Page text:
• Although widespread use of mRNA vaccines is new, the technology has been studied for decades.
  • The Johnson & Johnson vaccine is an adenovirus vaccine. It uses a harmless cold virus to deliver the DNA for the “spike protein” that is on the surface of the COVID-19 virus.
  • The “spike protein” then triggers an immune response that then produces antibodies. The antibodies protect your body, should you ever get infected with the real virus.
  • The vaccines do not:
  • Your body’s immune response to the vaccine is what causes the side effect symptoms (like aches and fever).

Suggested articles:

The Science Behind COVID-19 Vaccines: Parent FAQs

Understanding How COVID-19 Vaccines Work

Possible side effects

It’s important to talk to your child about what to expect from getting a COVID-19 vaccine. Your child may experience short-term side effects similar to that an of adult, typically present after receiving the second dose of the vaccine. Studies show that children 5–11 years old were less likely to experience side effects than older adolescents and adults.

It is not recommended to take pain relievers before the vaccine to try to prevent side effects.

Possible side effects may include:

  • Pain at the injection site
  • Fatigue
  • Chills
  • Headache
  • Fever
  • Muscle pain

Suggested article: What side effects might my child have after a COVID-19 vaccine?

Here’s what you can do to protect unvaccinated family members:

  • Parents, caregivers, family members, and eligible adolescents should get vaccinated to create a protective cocoon.
  • Talk to those interacting with your kids about their vaccination status. If those individuals are unvaccinated, determine your comfort level. You may kindly ask for those individuals to wear a mask.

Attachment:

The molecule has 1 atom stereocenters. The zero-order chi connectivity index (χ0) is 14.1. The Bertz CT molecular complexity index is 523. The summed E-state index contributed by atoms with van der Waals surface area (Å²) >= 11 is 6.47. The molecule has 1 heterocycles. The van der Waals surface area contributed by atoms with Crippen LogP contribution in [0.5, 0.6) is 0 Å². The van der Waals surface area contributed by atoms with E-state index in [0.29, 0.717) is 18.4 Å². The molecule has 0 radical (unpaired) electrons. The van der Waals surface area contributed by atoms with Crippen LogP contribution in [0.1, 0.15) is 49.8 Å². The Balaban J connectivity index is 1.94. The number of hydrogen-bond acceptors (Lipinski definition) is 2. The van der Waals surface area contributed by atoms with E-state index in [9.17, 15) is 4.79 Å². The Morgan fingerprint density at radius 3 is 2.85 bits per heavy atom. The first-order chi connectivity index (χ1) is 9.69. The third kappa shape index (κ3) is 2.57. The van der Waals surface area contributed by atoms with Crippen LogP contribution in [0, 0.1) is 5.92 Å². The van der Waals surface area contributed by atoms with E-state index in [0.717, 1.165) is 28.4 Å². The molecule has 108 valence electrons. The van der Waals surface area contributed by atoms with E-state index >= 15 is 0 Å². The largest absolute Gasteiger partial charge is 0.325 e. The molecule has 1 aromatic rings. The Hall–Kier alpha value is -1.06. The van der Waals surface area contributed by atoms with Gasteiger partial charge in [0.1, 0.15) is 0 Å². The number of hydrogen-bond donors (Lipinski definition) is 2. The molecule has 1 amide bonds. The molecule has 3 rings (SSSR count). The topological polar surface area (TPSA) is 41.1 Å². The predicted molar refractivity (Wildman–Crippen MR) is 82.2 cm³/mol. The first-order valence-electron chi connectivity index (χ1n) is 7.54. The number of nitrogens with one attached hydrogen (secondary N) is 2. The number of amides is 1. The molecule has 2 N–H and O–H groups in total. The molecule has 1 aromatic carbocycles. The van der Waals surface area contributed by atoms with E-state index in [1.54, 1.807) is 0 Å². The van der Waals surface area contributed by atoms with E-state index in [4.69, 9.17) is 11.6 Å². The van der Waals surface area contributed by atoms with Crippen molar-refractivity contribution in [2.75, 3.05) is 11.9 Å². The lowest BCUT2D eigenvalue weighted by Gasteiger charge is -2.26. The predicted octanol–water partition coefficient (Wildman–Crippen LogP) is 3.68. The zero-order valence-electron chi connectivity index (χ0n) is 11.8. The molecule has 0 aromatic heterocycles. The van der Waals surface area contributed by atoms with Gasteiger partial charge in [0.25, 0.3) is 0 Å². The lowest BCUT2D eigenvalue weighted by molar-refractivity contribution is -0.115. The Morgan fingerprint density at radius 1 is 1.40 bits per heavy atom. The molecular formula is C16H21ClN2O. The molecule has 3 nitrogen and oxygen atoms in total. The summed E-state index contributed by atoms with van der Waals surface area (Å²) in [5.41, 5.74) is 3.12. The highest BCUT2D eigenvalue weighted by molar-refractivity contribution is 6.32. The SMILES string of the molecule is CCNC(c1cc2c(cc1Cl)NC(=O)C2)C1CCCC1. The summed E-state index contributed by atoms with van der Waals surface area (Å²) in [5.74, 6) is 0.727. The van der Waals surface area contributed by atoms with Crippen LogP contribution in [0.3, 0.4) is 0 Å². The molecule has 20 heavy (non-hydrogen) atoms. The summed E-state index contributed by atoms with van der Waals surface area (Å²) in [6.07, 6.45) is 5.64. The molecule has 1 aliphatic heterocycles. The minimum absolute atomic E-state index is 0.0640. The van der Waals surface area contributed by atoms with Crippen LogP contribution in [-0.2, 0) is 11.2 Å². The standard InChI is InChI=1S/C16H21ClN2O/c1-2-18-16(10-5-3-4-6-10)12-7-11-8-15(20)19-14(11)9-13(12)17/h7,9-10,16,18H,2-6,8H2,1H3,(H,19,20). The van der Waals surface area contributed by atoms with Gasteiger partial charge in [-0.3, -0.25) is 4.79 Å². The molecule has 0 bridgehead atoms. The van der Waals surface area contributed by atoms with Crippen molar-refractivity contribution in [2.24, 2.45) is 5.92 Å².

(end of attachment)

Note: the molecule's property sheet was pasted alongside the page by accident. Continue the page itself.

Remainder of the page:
• Teach kids good hand hygiene, to cough and sneeze into their elbow, and try to maintain physical distance.
  • Try to maximize your time spent outdoors. When this is not possible, follow mask recommendations.

Understand as much as you can about COVID-19 and the available vaccines through trusted resources:

Frequently Asked Questions

Are children being infected by COVID-19?

New variants are more transmissible—including to children. Children infected with COVID-19 may experience a rare but serious complication called multisystem inflammatory syndrome (MIS-C). It is important to consider who your child interacts with and level of transmission within your community.

Was the COVID-19 vaccine rushed?

The development of COVID-19 vaccines was a worldwide effort to try to put a stop to the pandemic. All three vaccines authorized in the United States are proven to be safe and effective and no shortcuts were taken.

Suggested article: Was the COVID-19 vaccine rushed?

What happens if my child has his/her 12th birthday between vaccine doses?

If your child turns 12 during the gap between a first dose and second dose, he/she would receive the dosage indicated for the age at the time of the inoculation.

Dr. Erwin talks about COVID-19 and vaccines for kids